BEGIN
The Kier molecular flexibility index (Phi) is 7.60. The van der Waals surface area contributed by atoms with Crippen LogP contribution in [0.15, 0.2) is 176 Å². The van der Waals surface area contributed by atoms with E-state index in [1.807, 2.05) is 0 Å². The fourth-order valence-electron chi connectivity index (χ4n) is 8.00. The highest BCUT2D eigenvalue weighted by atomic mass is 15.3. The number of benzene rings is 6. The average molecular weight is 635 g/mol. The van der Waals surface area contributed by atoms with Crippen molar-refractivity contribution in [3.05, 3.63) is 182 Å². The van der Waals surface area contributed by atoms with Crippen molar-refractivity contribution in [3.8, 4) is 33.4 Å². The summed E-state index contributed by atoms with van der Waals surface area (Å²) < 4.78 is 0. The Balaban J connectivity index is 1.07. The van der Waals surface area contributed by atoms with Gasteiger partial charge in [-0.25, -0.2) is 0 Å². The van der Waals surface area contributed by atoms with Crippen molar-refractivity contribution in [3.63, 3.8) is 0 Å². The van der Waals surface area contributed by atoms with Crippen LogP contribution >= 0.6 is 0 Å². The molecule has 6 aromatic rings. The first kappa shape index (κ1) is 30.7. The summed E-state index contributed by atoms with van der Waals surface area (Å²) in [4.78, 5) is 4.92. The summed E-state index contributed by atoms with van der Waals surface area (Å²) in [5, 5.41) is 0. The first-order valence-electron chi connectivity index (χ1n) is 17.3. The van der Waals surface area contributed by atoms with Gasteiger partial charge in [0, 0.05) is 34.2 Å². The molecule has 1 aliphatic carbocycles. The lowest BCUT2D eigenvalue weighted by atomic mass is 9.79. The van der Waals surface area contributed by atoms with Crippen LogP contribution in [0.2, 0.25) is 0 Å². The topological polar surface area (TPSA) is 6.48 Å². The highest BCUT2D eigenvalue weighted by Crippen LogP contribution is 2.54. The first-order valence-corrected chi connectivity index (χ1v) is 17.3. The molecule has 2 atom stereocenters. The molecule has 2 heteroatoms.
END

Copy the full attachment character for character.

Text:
The Kier molecular flexibility index (Phi) is 7.60. The van der Waals surface area contributed by atoms with Crippen LogP contribution in [0.15, 0.2) is 176 Å². The van der Waals surface area contributed by atoms with E-state index in [1.807, 2.05) is 0 Å². The fourth-order valence-electron chi connectivity index (χ4n) is 8.00. The highest BCUT2D eigenvalue weighted by atomic mass is 15.3. The number of benzene rings is 6. The average molecular weight is 635 g/mol. The van der Waals surface area contributed by atoms with Crippen molar-refractivity contribution in [3.05, 3.63) is 182 Å². The van der Waals surface area contributed by atoms with Crippen molar-refractivity contribution in [3.8, 4) is 33.4 Å². The summed E-state index contributed by atoms with van der Waals surface area (Å²) < 4.78 is 0. The Balaban J connectivity index is 1.07. The van der Waals surface area contributed by atoms with Gasteiger partial charge in [-0.25, -0.2) is 0 Å². The van der Waals surface area contributed by atoms with Crippen molar-refractivity contribution in [3.63, 3.8) is 0 Å². The van der Waals surface area contributed by atoms with Crippen LogP contribution >= 0.6 is 0 Å². The molecule has 6 aromatic rings. The first kappa shape index (κ1) is 30.7. The summed E-state index contributed by atoms with van der Waals surface area (Å²) in [4.78, 5) is 4.92. The summed E-state index contributed by atoms with van der Waals surface area (Å²) in [5, 5.41) is 0. The first-order valence-electron chi connectivity index (χ1n) is 17.3. The van der Waals surface area contributed by atoms with Gasteiger partial charge in [0, 0.05) is 34.2 Å². The molecule has 1 aliphatic carbocycles. The lowest BCUT2D eigenvalue weighted by atomic mass is 9.79. The van der Waals surface area contributed by atoms with Crippen LogP contribution in [0.2, 0.25) is 0 Å². The topological polar surface area (TPSA) is 6.48 Å². The highest BCUT2D eigenvalue weighted by Crippen LogP contribution is 2.54. The first-order valence-corrected chi connectivity index (χ1v) is 17.3. The molecule has 2 atom stereocenters. The molecule has 2 heteroatoms.